Cumbres de Monterrey National Park
Encompassing the northern reaches of the Sierra Madre Oriental, Cumbres de Monterrey National Park is home to some of the country’s largest cave complexes, most impressive waterfalls, and highest summits, including the noteworthy Cerro de la Silla and its saddle shaped peak.
The spectacular Cerro de la Silla peak dominates the city’s skyline, but there’s no need to only experience the Cumbres de Monterrey National Park from a distance. Most visitors in Monterrey consider Chipinque Ecological Reserve—a self-contained web of easy to moderate hiking and bike trails, black bears, and butterfly sanctuaries—the gateway to the park, although taking a guided tour of the García Caves (Grutas de García) is another great starting point. Further highlights are the Horsetail Waterfall (Cascada Cola de Caballo), Cenote Pozo del Gavilán, and the Huasteca Canyon, where you can tackle any number of rock climbs.
Things to Know Before You Go
Rock climbers won’t want to miss the Cumbres de Monterrey National Park, which is known for top-notch rock climbing in both the Huasteca Canyon and Potrero Chico.
Wear sturdy shoes for a visit to Chipinque or the García Caves, as both have sometimes slippery pathways.
Visiting the Cumbres de Monterrey National Park is a great way to escape the summertime heat in downtown Monterrey.
Cumbres de Monterrey National Park is not fully wheelchair accessible, although some hiking paths in Chipinque may be stroller accessible.
How to Get There
Cumbres de Monterrey National Park covers close to 695-square-miles (1,800-square-kilometers) and can be accessed from the towns of Santiago, García, and more. However, the easiest point of access from Monterrey downtown is the Chipinque Ecological Reserve. Make it easy on yourself and take a taxi or rideshare to the main entrance.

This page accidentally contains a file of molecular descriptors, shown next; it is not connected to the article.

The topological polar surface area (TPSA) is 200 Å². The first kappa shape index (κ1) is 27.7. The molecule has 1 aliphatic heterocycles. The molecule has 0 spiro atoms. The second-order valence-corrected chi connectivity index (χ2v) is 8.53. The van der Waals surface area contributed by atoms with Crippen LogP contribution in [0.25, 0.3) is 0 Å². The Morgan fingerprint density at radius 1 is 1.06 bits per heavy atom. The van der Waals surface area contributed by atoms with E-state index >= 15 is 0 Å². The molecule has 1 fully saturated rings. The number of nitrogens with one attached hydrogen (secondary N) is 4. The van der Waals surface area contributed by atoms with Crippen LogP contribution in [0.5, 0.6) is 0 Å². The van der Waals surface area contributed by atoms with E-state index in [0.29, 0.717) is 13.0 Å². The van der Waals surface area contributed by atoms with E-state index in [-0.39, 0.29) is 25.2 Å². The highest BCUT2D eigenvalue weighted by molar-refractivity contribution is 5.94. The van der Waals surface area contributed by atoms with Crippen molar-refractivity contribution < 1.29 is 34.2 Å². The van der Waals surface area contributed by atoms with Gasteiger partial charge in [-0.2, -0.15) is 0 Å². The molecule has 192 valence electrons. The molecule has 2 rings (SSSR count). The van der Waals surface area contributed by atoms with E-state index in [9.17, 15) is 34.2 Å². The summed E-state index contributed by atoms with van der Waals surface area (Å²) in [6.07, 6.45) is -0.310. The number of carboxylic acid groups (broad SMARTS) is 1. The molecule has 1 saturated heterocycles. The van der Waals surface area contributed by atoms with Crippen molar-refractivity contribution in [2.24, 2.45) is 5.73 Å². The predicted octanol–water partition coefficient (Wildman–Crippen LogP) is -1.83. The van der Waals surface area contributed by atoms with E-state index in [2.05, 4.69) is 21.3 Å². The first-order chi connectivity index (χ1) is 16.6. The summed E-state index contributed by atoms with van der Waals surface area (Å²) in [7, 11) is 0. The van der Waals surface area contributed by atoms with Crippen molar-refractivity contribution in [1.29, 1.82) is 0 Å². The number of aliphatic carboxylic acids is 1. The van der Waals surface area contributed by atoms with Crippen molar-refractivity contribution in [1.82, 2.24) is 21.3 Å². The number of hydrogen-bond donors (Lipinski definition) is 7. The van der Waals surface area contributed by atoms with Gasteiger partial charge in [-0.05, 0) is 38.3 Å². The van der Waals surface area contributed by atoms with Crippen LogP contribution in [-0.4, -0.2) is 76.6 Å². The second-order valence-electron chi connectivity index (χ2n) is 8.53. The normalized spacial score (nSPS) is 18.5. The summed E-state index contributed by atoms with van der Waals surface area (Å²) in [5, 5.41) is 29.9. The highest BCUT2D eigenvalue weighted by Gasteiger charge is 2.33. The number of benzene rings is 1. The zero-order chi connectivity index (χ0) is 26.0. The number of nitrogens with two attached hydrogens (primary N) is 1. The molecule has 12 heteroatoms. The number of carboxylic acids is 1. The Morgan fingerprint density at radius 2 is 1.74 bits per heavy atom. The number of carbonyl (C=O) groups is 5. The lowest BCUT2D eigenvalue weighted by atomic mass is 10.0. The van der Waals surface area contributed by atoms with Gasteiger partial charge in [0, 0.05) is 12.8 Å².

When to Get There
There’s no bad time to visit the Cumbres de Monterrey National Park, although some attractions—such as the García Caves—open for longer in the summer months. Visits to the Chipinque Ecological Reserve makes for a refreshing escape during the midday Monterrey heat, while rock climbing is best attempted during the cooler winter period.
National Parks in Mexico
If you want to climb more mountains, you can’t miss the Nevado de Toluca National Park, famed for its snowy peaks and twin lagoons. Alternatively, cruise down the Sumidero River in the Sumidero Canyon National Park, or dive in at Cozumel’s Arrecifes de Cozumel National Park near Cancún.
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- Rodrigo Gómez Dam (La Boca)
- Plaza Fiesta San Agustin
- Macroplaza (La Gran Plaza)
- Barrio Antiguo (Old Town)
- Sesamo Park Plaza (Parque Plaza Sesamo)
- Fundidora Park
- St. Lucia Riverwalk (Paseo Santa Lucia)
- Calle Morelos
- Glass Museum (Museo del Vidrio)
- Mirador del Obispado (Bishop’s Lookout)
- Mexican Baseball Hall of Fame (Salón de la Fama)
- Metropolitan Cathedral (Catedral Metropolitana)
- Cuauhtémoc Moctezuma Brewery (Cervecería Cuauhtémoc Moctezuma)
- Monterrey City Hall (Palacio Municipal)
- State Museum of Popular Cultures (Museo Estatal de Culturas Populares)